Compensatory articulation during bilabial fricative Compensatory articulation during bilabial...

download Compensatory articulation during bilabial fricative Compensatory articulation during bilabial fricative

of 19

  • date post

  • Category


  • view

  • download


Embed Size (px)

Transcript of Compensatory articulation during bilabial fricative Compensatory articulation during bilabial...

  • Journal of Phonetics (2002) 30, 261–279 doi:10.1006/jpho.2002.0173 Available online at on

    Compensatory articulation during bilabial fricative production by regulating muscle stiffness

    Hiroaki Gomi* and Masaaki Honda NTT Communication Science Laboratories, NTT Corporation, Japan and CREST, Japan Science and Technology Corporation, Japan

    Takayuki Ito CREST, Japan Science and Technology Corporation, Japan

    Emi Z. Murano CREST, Japan Science and Technology Corporation, Japan and The University of Tokyo, Japan

    Received 9th November 2001, and accepted 3rd January 2002

    The cooperative mechanisms in articulatory movements were examined by using mechanical perturbations during bilabial phonemic tasks. The first experiment compares the differences in compensatory responses during sustained productions of the bilabial fricative /F/ for which lip constriction is required, and /a/, for which the lips and jaw are relatively relaxed. In the second experiment, we perturbed jaw movement with different load-onsets in the sentence ‘‘kono /aFaFa/ mitai’’. In both experiments, labial distances were recovered partly or fully by the downward shifts of the upper lip. The upper lip response was frequently prior to the EMG response observed in the sustained task. Additionally, initial downward displacement of the upper lip was frequently larger when the load was supplied during /F/ than when it was supplied during /a/ in the sustained and sentence tasks, respectively. The stiffness variation estimated by using a muscle linkage model indicates that the stiffness increases for the bilabial phonemic task in order to robustly configure a labial constriction. The results suggest that the change in passive stiffness regulated by the muscle activation level is important in generating quick cooperative articulation. r 2002 Elsevier Science Ltd. All rights reserved.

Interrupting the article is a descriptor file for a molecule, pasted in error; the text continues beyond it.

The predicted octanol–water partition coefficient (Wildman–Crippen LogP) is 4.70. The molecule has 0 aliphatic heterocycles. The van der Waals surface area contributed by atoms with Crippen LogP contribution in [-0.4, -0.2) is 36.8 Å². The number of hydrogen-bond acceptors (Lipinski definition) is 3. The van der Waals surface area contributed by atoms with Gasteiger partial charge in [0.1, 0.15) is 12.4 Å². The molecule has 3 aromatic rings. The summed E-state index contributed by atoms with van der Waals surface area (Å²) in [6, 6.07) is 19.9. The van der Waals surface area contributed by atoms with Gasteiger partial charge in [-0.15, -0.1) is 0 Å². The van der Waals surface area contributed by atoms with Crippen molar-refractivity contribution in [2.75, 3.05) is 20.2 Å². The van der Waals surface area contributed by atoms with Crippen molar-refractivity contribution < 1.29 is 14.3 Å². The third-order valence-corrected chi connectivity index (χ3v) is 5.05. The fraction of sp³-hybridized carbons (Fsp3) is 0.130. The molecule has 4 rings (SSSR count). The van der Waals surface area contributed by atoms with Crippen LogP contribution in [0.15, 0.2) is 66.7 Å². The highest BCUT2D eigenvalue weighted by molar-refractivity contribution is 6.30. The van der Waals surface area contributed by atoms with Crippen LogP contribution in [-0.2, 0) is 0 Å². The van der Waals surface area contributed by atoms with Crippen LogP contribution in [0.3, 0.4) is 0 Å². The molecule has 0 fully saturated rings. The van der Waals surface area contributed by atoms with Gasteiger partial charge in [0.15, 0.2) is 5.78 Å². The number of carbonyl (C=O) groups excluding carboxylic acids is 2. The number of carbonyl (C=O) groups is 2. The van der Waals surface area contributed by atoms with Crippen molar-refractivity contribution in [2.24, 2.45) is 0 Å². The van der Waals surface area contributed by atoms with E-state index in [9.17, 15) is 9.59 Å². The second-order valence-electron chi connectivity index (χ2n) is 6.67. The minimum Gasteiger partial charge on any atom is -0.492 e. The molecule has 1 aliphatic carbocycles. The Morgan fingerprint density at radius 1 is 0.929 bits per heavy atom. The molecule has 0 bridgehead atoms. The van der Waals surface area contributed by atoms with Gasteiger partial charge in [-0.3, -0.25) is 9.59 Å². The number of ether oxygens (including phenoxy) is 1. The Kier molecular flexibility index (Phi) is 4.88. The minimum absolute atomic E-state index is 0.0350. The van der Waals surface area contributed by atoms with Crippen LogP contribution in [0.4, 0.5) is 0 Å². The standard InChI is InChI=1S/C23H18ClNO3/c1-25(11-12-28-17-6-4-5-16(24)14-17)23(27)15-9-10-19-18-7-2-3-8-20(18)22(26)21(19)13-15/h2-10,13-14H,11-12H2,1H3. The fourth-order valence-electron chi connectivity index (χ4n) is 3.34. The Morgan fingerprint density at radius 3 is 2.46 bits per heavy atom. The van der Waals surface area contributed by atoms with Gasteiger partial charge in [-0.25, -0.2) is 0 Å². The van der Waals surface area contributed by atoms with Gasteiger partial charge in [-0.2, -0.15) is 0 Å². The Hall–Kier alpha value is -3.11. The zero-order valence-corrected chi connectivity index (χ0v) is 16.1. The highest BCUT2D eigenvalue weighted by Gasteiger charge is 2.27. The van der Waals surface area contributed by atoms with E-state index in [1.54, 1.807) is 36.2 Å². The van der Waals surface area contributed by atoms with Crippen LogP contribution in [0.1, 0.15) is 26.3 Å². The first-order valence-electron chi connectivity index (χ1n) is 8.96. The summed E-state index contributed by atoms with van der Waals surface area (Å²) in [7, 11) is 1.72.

*Address correspondence to H. Gomi, NTT Communication Science Laboratories, Wakamiya 3-1, Morinosato, Atsugi, Kanagawa 243-0198, Japan. E-mail:

    0095–4470/02/$ - see front matter r 2002 Elsevier Science Ltd. All rights reserved.